How do we please God? Do we please God by religious observances or is God more interested in how we treat our fellow human beings? This is not a rhetorical question. God loves each man, woman and child on the earth – and he wants us to do the same.
The Bible makes it very plain that unless our actions match up to our words, we can deny ourselves, beat ourselves, and starve ourselves to no avail. The way we treat our neighbours, our communities and people throughout the world is vitally important. Unless we stand up for justice, treat our workers correctly and feed the hungry we cannot hope to please my creator, God. Unless we show compassion to, and love those around us, who we can see, we cannot claim to love God.
Many years before Jesus came, the prophet Isaiah spoke to the people of Israel. They considered themselves as God’s special people but they couldn’t understand, that while they thought they were doing all the “right” things, God didn’t seem to be hearing them when they cried out him for help.
Fasting was introduced by God through Moses alongside the law. The people were to deny themselves, by not eating for one day or longer. But over time this became a mere religious observance and the people forgot that most of the law was to do with how we treated other people.
The people could not understand it:
“Why have we fasted”, they say, “and you have not seen it?
Why have we humbled ourselves and you have not noticed?”
God did respond, but He said:
“Is not this the kind of fasting I have chosen:
to loose the chains of injustice and untie the cords of the yoke,
to set the oppressed free and break every yoke?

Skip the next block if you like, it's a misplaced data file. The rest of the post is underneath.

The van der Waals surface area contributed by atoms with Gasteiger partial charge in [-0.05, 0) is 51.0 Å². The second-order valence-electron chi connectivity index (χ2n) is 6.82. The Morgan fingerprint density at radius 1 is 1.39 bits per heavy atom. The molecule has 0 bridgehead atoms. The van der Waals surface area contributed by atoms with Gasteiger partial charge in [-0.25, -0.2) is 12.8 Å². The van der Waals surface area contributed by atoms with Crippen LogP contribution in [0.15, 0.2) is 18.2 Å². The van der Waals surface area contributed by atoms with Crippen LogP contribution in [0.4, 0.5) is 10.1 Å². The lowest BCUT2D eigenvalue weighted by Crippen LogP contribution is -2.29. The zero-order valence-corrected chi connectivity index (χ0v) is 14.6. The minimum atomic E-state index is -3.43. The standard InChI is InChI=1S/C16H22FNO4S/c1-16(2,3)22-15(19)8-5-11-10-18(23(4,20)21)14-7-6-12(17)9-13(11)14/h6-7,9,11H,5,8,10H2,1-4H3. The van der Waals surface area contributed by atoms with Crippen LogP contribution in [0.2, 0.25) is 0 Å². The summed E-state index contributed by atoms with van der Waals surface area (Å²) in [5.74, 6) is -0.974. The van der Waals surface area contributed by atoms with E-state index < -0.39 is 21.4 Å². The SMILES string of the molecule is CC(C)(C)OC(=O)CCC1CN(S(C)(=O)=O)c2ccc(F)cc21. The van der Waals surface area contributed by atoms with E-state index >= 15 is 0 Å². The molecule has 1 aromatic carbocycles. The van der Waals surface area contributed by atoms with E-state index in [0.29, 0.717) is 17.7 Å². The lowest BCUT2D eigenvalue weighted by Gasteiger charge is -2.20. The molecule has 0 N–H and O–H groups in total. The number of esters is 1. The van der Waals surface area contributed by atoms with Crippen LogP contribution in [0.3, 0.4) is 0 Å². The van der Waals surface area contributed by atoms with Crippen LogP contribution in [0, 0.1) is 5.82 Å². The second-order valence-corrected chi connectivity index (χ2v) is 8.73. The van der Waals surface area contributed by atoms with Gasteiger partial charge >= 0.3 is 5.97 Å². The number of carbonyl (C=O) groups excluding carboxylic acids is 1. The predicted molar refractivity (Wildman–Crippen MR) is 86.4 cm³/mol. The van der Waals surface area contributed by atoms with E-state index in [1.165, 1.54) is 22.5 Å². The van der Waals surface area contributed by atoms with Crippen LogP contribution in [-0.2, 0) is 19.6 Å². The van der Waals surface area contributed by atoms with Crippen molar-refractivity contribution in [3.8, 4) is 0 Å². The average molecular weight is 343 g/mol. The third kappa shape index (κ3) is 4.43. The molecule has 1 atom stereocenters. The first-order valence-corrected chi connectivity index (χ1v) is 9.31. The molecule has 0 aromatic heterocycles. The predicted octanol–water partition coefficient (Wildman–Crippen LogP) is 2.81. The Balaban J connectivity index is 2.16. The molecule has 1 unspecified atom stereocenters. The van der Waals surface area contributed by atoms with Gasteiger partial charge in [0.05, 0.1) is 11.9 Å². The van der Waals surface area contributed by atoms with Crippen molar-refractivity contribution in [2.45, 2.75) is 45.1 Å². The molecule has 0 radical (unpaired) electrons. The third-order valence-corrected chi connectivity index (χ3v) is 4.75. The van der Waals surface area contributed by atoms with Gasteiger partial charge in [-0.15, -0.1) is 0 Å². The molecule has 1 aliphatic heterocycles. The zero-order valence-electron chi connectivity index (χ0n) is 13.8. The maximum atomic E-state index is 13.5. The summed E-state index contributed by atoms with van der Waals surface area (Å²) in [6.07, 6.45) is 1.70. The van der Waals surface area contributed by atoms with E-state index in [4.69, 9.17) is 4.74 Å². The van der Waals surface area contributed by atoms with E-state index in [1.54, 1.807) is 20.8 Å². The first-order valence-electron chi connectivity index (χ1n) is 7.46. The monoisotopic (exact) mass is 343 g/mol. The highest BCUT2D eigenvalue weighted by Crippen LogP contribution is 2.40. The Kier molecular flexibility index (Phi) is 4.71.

Is it not to share your food with the hungry and to provide the poor wanderer with shelter —
when you see the naked, to clothe them, and not to turn away from your own flesh and blood?”
Denying ourselves to serve others
God, speaking through his prophet said that denying ourselves as a religious observance is pointless. But serving others usually means denying ourselves in some way:
- There is an economic cost to setting slaves free.
- There is an emotional cost to standing up against injustice.
- There is a financial cost to feeding the hungry.
- Providing shelter for the homeless may involve denying ourselves our comfort.
Here is a list, taken from Isaiah chapter 58, of the things that are accepted by God.
- Not exploiting our workers.
- Avoiding quarrelling, strife and violence,
- Loosing the chains of injustice (changing the climate of unjust legal systems).
- Untying the cords of the yoke (removing the restrictions which people put upon others).
- Setting the oppressed free,
- Breaking every yoke (removing any other form of oppression).
- Sharing our food with the hungry.
- Providing shelter for the homeless.
- Clothing the naked.
- Not turning away from our own flesh and blood (family, community or the whole of humanity).
- Avoid pointing the finger or malicious talk (gossip).
- Spending ourselves on behalf of the hungry.
- Satisfying the needs of the oppressed,
- Honouring the Lord’s day.
What can we do?
But this is not a list of rules. It just highlights principles, which if obeyed, please God. Why does it please God? Because God loves the whole world and because he chooses to use men and women like us to bless the world.
The above list is quite comprehensive but not complete. We do not have to take all of the list on board. If somebody feels passionately about providing shelter for the homeless, and works hard towards this end, then that person may not feel so passionately about exploitation of workers, for example. But it is good to look at a list like this and mentally tick those which touch us deep down inside and then do what we can do either directly, or by supporting other people or charities.
Finally I would say, “Sing your songs, keep praying, read the Bible and even fast. But remember that God is pleased the most when we deny ourselves to serve our fellow human beings whom God has created.”